Friday

3rd Apr 2020

In Paris under shock, all feel attacked

  • A man mourns where shooting happened. 'It is an act of war,' president Hollande said (Photo: Eric Maurice)

Boulevard Voltaire is one of Paris' main avenues. It symbolically goes from the Place de la Republique to Place de la Nation. On 11 January, thousands of people walked down the boulevard, silently protesting against the killings at Charlie Hebdo magazine and in a Jewish supermarket a few days earlier.


On their way, they passed the chinoiserie-style facade of the Bataclan theatre, a popular concert venue. In the days after the attacks, many of them bought Voltaire's Treaties on Tolerance, which topped book sales.

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  • Traces of the attack can be seen in one of the restaurants targeted. (Photo: Eric Maurice)

This Saturday (14 November), the boulevard Voltaire is closed 500m down from Place de la Republique, and police vehicles can be seen in the distance, in front of the Bataclan.

The night before, at least 80 died in the theatre and many were seriously injured when four gunmen burst into a rock concert and shot at the 1,500-strong crowd with automatic weapons.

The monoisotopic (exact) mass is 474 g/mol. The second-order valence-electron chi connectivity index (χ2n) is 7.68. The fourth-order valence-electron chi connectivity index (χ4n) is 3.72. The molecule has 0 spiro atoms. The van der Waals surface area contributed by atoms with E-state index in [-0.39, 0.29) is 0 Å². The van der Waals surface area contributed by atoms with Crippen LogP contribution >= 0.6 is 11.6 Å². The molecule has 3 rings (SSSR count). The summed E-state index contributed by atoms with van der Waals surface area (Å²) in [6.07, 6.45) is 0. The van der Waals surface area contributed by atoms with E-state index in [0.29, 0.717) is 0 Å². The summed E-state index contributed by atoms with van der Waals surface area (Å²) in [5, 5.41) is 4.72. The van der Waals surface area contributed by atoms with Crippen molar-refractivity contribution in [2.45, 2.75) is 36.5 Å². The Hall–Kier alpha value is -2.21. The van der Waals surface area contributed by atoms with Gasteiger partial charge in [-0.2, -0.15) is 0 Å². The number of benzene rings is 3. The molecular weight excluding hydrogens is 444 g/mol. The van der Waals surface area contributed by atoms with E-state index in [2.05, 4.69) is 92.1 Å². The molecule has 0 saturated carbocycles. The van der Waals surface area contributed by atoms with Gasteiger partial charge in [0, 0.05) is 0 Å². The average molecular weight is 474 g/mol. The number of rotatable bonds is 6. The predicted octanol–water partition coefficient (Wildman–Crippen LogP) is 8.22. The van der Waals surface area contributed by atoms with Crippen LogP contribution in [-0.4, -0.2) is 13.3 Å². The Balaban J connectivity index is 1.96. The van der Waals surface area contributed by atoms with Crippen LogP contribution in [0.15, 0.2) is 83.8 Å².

In three other places in the French capital, close to the Bataclan, other gunmen shot 36 people sitting in restaurants and bars.

Earlier, three bombs exploded outside the Stade de France where France was playing against Germany in front of 80,000 people. One person was killed, as well as three suicide bombers.

At least 352 people were injured in the attacks, including 99 considered to be "absolute emergencies.”

'We have to stay strong'

On the boulevard Voltaire and in neighbouring streets, people gather next to the safety barriers and look into the distance, where the massacre can barely be conceived.

Some put flowers at the foot of barriers, others take pictures, few talk. People coming and going silently look at each other. The atmosphere is one of common bafflement and collective grief.

"I came because I feel attacked myself, in my values and my way of life," Melodie, a lighting technician in her 30s who laid a bunch of flowers, told EUobserver.

"I wanted pansies but the florist didn't have them, so I bought daisies," she said. The French word for pansy is "pensée,” which also means "thought.”

Melodie needs a coffee. She also needs to talk.

"Now we have to stay strong," she says sitting on a nearby terrace, in a gesture to show that life must go on.

"This is a kind of madness, an alienation. I don't understand how one can have so much hatred against the integrity of our values of liberty, tolerance, trust and sharing," she says.